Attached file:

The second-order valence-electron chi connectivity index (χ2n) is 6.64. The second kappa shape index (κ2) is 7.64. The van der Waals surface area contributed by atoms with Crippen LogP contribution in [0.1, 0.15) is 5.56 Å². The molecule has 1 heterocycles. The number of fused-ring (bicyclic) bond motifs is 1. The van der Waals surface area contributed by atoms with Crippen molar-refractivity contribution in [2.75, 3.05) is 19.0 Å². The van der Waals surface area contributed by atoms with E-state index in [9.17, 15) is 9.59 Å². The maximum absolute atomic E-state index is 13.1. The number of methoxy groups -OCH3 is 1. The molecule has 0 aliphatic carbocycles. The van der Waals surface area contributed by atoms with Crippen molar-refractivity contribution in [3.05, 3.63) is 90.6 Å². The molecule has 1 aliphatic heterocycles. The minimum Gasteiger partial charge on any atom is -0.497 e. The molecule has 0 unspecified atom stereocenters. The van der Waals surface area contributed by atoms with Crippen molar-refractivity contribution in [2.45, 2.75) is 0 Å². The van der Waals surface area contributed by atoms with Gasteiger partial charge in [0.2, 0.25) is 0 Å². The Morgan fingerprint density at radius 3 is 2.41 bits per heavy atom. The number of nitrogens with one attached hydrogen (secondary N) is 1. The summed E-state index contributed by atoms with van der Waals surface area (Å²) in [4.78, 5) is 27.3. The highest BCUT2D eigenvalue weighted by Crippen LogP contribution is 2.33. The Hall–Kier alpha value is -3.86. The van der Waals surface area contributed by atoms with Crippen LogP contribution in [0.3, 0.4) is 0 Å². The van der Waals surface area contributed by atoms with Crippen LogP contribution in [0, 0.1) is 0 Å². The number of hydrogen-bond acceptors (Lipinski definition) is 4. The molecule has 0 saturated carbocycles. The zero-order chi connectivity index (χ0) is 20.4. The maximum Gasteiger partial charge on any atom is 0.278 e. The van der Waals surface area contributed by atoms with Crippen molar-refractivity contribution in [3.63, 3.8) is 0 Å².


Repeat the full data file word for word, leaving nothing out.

The second-order valence-electron chi connectivity index (χ2n) is 6.64. The second kappa shape index (κ2) is 7.64. The van der Waals surface area contributed by atoms with Crippen LogP contribution in [0.1, 0.15) is 5.56 Å². The molecule has 1 heterocycles. The number of fused-ring (bicyclic) bond motifs is 1. The van der Waals surface area contributed by atoms with Crippen molar-refractivity contribution in [2.75, 3.05) is 19.0 Å². The van der Waals surface area contributed by atoms with E-state index in [9.17, 15) is 9.59 Å². The maximum absolute atomic E-state index is 13.1. The number of methoxy groups -OCH3 is 1. The molecule has 0 aliphatic carbocycles. The van der Waals surface area contributed by atoms with Crippen molar-refractivity contribution in [3.05, 3.63) is 90.6 Å². The molecule has 1 aliphatic heterocycles. The minimum Gasteiger partial charge on any atom is -0.497 e. The molecule has 0 unspecified atom stereocenters. The van der Waals surface area contributed by atoms with Crippen molar-refractivity contribution in [2.45, 2.75) is 0 Å². The van der Waals surface area contributed by atoms with Gasteiger partial charge in [0.2, 0.25) is 0 Å². The Morgan fingerprint density at radius 3 is 2.41 bits per heavy atom. The number of nitrogens with one attached hydrogen (secondary N) is 1. The summed E-state index contributed by atoms with van der Waals surface area (Å²) in [4.78, 5) is 27.3. The highest BCUT2D eigenvalue weighted by Crippen LogP contribution is 2.33. The Hall–Kier alpha value is -3.86. The van der Waals surface area contributed by atoms with Crippen LogP contribution in [0.3, 0.4) is 0 Å². The van der Waals surface area contributed by atoms with Crippen LogP contribution in [0, 0.1) is 0 Å². The number of hydrogen-bond acceptors (Lipinski definition) is 4. The molecule has 0 saturated carbocycles. The zero-order chi connectivity index (χ0) is 20.4. The maximum Gasteiger partial charge on any atom is 0.278 e. The van der Waals surface area contributed by atoms with Crippen molar-refractivity contribution in [3.63, 3.8) is 0 Å².